10 Reasons Why Water Is Important For Your Body
Have your lips ever felt dry in the middle of the night? Maybe you were laying in bed, craving the perfect drop of water to hit your lips. It may be after you ate a lot of carbohydrates, a meal high in sodium, or after a long night of drinking alcohol. You’re craving water because your body is telling you it’s dehydrated. Water is important for your bodily functions.
Beyond quenching your thirst, water has so many essential benefits for your body. But, it goes beyond just drinking water. You have to drink water that is going to reach the cellular level so your body can use the water you’re drinking. In this post, you’ll learn the ten reasons why water is essential for your body, and how to gain the most benefit from drinking it.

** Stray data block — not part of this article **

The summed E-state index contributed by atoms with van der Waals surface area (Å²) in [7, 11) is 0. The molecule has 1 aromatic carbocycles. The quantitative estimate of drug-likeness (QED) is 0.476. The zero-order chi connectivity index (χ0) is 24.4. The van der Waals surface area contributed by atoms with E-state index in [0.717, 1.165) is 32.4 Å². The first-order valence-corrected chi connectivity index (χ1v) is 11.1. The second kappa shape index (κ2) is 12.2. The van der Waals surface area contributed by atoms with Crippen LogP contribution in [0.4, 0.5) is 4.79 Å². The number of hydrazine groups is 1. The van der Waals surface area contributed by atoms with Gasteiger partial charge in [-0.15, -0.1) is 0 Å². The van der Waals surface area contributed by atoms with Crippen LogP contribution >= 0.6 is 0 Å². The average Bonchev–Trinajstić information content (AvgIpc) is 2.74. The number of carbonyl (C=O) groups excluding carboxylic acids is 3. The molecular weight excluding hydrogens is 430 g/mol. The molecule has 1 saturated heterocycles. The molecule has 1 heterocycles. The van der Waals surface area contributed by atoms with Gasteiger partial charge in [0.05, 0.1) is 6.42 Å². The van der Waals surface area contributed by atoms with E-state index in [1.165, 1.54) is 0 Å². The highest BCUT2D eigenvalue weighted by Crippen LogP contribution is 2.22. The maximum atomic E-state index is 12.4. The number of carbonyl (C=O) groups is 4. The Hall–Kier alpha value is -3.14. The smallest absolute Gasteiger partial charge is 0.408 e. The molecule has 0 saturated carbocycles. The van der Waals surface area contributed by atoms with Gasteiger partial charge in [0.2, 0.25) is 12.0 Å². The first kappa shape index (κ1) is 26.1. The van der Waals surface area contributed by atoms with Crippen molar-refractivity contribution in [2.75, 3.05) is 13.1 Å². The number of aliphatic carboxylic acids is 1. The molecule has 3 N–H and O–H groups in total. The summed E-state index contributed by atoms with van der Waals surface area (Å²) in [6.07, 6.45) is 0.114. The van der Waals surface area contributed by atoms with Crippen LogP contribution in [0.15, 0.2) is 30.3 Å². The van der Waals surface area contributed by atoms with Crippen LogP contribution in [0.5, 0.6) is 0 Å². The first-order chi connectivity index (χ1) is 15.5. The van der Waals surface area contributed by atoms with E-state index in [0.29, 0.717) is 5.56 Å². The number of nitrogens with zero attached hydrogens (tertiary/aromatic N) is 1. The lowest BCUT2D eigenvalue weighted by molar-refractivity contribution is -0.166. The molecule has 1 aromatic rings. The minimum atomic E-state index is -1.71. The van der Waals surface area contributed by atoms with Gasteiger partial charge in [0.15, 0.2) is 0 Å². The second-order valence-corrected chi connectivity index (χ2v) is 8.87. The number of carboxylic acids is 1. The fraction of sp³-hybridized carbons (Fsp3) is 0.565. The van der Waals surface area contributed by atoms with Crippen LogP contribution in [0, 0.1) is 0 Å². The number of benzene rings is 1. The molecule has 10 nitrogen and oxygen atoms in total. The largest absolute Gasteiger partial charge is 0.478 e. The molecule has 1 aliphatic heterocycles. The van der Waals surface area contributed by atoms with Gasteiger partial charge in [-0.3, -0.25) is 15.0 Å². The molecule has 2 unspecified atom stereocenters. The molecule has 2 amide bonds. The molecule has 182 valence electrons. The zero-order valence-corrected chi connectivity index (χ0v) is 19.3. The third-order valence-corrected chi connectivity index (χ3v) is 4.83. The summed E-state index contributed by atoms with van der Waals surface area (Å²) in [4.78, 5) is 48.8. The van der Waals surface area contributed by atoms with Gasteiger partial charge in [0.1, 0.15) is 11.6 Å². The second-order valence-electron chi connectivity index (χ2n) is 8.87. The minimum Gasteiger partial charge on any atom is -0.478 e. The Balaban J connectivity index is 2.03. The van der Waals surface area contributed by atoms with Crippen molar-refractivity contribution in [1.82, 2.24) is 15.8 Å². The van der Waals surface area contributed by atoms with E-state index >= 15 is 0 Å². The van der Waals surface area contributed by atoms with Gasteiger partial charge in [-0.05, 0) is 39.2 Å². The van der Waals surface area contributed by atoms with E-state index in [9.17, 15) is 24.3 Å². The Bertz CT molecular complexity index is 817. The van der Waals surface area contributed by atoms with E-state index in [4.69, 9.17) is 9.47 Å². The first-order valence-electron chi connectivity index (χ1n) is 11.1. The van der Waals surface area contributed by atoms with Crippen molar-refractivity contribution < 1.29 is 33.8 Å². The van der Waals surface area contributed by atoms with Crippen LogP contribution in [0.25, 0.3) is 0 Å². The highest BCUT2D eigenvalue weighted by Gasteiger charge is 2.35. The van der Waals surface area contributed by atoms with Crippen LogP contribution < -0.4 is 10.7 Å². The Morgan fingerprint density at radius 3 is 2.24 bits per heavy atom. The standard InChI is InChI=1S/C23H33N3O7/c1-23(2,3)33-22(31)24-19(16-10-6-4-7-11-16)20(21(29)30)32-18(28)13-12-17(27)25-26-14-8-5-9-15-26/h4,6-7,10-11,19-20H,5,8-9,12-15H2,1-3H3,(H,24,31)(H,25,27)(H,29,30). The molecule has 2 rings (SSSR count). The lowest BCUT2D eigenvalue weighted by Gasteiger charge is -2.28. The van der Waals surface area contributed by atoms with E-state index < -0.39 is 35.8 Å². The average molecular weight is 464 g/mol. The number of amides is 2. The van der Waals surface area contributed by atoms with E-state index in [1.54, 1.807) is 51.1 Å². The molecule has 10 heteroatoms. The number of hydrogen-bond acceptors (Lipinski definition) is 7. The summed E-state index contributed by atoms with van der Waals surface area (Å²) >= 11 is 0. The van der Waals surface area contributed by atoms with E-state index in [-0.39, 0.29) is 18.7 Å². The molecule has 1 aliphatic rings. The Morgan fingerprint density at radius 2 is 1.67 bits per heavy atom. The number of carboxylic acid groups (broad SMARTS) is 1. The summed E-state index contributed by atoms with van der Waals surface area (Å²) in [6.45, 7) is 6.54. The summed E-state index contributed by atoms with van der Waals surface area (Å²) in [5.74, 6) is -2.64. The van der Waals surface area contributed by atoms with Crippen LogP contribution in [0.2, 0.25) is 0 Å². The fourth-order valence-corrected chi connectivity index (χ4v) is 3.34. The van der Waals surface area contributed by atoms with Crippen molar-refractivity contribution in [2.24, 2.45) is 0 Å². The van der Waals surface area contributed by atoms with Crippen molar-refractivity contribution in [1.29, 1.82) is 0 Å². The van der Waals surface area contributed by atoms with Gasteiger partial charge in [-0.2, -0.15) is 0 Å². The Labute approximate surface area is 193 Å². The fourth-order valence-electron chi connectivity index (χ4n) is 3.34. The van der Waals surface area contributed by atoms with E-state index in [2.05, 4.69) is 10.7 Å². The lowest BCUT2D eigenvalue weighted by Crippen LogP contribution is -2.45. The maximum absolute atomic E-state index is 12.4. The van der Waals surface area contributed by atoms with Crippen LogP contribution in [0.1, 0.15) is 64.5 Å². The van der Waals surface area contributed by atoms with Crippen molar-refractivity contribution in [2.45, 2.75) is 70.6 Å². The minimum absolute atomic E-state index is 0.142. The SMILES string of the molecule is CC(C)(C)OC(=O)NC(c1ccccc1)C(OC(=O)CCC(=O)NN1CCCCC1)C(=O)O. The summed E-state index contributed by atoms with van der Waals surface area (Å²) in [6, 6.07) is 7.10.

1. Reduces Inflammation
Water acts as a guard against free radicals that enter your body through food, caused by stress, and your environment. The free radicals are an inflammatory agent. The hydrogen molecules in water deactivate the free radicals and clear them from your system.
2. Regulates Your Body Temperature
Your body loses large amounts of water through sweat when you engage in physical activity, especially in hot environments. When you sweat, it cools your body down. However, your body temperature will increase due to the loss of your body’s electrolytes and plasma if you don’t replenish the water you lost. So always stay hydrated!
3. Helps You Excrete Toxins and Waste
Sweating, urination, and bowel movements are the three main ways that your body gets rid of your waste. You need plenty of water in your system to have healthy stool and to pass it, as well as to avoid constipation. The main organ responsible for eliminating waste through urination is your kidneys.